Robert Morris Page (1903-1992), known as the “father of U.S. Radar,” was the physicist who invented pulsation radar used for the detection of aircraft.

The holder of 37 patents, Robert Morris Pages served with the Naval Research Laboratory in Washington, D.C.; received the U.S. Navy Distinguished Civilian Service Award; the Presidential Certificate of Merit; the IRE Fellowship Harry Diamond Memorial Award; as well as the Stuart Ballantyne Medal of the Franklin Institute.

The son of a Methodist minister, Robert Morris Page wrote:

“The authenticity of the writings of the prophets, though the men themselves are human, is established by such things as the prediction of highly significant events far in the future that could be accomplished only through a knowledge obtained from a realm which is not subject to the laws of time as we know them.

One of the great evidences is the long series of prophecies concerning Jesus the Messiah.

These prophecies extend hundreds of years prior to the birth of Christ.

They include a vast amount of detail concerning Christ himself, His nature and the things He would do when He came-things which to the natural world, or the scientific world, remain to this day completely inexplicable.”

The Democrat Party’s candidate for President in 1896, 1900, and 1908 was William Jennings Bryan.

Memorialized with a statue in the U.S. Capitol’s Statuary Hall, William Jennings Bryan gave over 600 public speeches during his Presidential campaigns, the most famous being “The Prince of Peace,” printed in the New York Times, September 7, 1913, in which he stated:

“The world had known love before … but Jesus gave a new definition of love. His love was as wide as the sea; its limits were so far-flung that even an enemy could not travel beyond its bounds.

Other teachers sought to regulate the lives of their followers by rule and formula, but Christ’s plan was to purify the heart and then to leave love to direct the footsteps …”

Bryan continued:

“What conclusion is to be drawn from the life, the teachings and the death of this historic figure?

Reared in a carpenter shop; with no knowledge of literature, save Bible literature; with no acquaintance with philosophers living or with the writings of sages dead, when only about thirty years old He gathered disciples about Him, promulgated a higher code of morals than the world had ever known before, and proclaimed Himself the Messiah.

He taught and performed miracles for a few brief months and then was crucified; His disciples were scattered and many of them put to death; His claims were disputed, His resurrection denied and His followers persecuted;

and yet from this beginning His religion spread until hundreds of millions have taken His name with reverence upon their lips and millions have been willing to die rather than surrender the faith which He put into their hearts …”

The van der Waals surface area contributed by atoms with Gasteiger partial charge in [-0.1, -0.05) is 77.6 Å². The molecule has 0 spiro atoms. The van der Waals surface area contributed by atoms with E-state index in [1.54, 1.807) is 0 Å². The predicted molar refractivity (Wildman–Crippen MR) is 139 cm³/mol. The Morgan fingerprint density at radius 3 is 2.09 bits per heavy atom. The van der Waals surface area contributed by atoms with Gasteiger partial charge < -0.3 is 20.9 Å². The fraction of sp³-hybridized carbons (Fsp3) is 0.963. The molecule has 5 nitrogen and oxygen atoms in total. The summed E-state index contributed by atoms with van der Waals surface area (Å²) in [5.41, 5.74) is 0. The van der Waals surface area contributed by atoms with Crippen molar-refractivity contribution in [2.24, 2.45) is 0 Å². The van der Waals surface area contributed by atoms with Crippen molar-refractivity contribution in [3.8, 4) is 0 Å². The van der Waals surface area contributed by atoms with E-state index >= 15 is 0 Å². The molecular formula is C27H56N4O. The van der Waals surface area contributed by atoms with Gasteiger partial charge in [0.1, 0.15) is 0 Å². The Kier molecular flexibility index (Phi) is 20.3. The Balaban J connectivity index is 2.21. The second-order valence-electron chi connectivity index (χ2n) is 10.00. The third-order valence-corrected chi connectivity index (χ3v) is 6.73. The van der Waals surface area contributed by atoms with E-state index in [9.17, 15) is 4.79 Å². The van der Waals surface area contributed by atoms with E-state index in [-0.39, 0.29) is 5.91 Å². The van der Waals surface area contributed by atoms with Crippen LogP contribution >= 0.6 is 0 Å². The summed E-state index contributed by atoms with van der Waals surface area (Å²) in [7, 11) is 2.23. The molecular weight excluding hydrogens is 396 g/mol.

William Jennings Bryan concluded:

“How shall we account for Him?

Here is the greatest fact of history; here is One who has with increasing power, for nineteen hundred years, molded the hearts, the thoughts and the lives of men, and He exerts more influence to-day than ever before.

‘What think ye of Christ?’ It is easier to believe Him divine than to explain in any other way what he said and did and was. And I have greater faith, even than before.”

After comments on divine inspiration, George Washington Carver was criticized in a New York Times editorial, November 20, 1924. Receiving an encouraging letter, he replied to Rev. Lyman Ward, January 15, 1925:

“My dear Bro. Ward, Many, many thanks for your letter of Jan. 4th. How it lifted up my very soul, and made me to feel that after all God moves in a mysterious way His wonders to perform.

I did indeed feel very badly for a while, not that the cynical criticism was directed at me, but rather at the religion of Jesus Christ. Dear Bro. I know that my Redeemer liveth.”

https://historymaven.io/americanminute/world-history/lamb-of-god-sacrificed-on-passover-resurrected-on-feast-of-first-fruits-b5U2KBDbBE23ZWuY8tmeQA/


THE FEAST OF FIRST FRUITS


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Seeing the Light

On those living in the land of deep darkness a light has dawned. Isaiah 9:2

 

On the streets of Los Angeles, a homeless man struggling with addictions stepped into The Midnight Mission and asked for help. Thus began Brian’s long road to recovery.

In the process Brian rediscovered his love for music. Eventually he joined Street Symphony—a group of music professionals with a heart for the homeless. They asked Brian to perform a solo from Handel’s Messiah known as “The People That Walked in Darkness.” In words written by the prophet Isaiah during a dark period of Israel’s history, he sang, “The people that walked in darkness have seen a great light: they that dwell in the land of the shadow of death, upon them hath the light shined” (Isaiah 9:2 kjv). A music critic for The New Yorker magazine wrote that Brian “made the text sound as though it had been taken from his own life.”

The gospel writer Matthew quoted that same passage. Called by Jesus from a life of cheating his fellow Israelites, Matthew describes how Jesus fulfilled Isaiah’s prophecy by taking His salvation “beyond the Jordan” to “Galilee of the Gentiles” (Matthew 4:13–15).

Who would have believed one of Caesar’s tax collector thugs (see Matthew 9:9), a street addict like Brian, or people like us would get a chance to show the difference between light and darkness in our own lives?

By Mart DeHaan

Reflect & Pray

How has the light of Christ affected you? In what ways are you reflecting it to others?

Is Your Faith Genuine?

Matthew 7:13-27

During my first pastorate in the mountains of North Carolina, I traveled throughout the area meeting people, telling them about the Lord, and inviting them to church. They all claimed to believe in Jesus even though many had no interest in church or the Bible and their lives showed no evidence of salvation. I feared that whatever faith they had would not take them to heaven.

Believing in vain is probably more common in the church than we’d care to admit. Some people assume they are Christians simply because they were raised in a Christian family or have attended church since childhood. Sometimes they merely believe the facts about Jesus in the same way that they’re confident George Washington existed.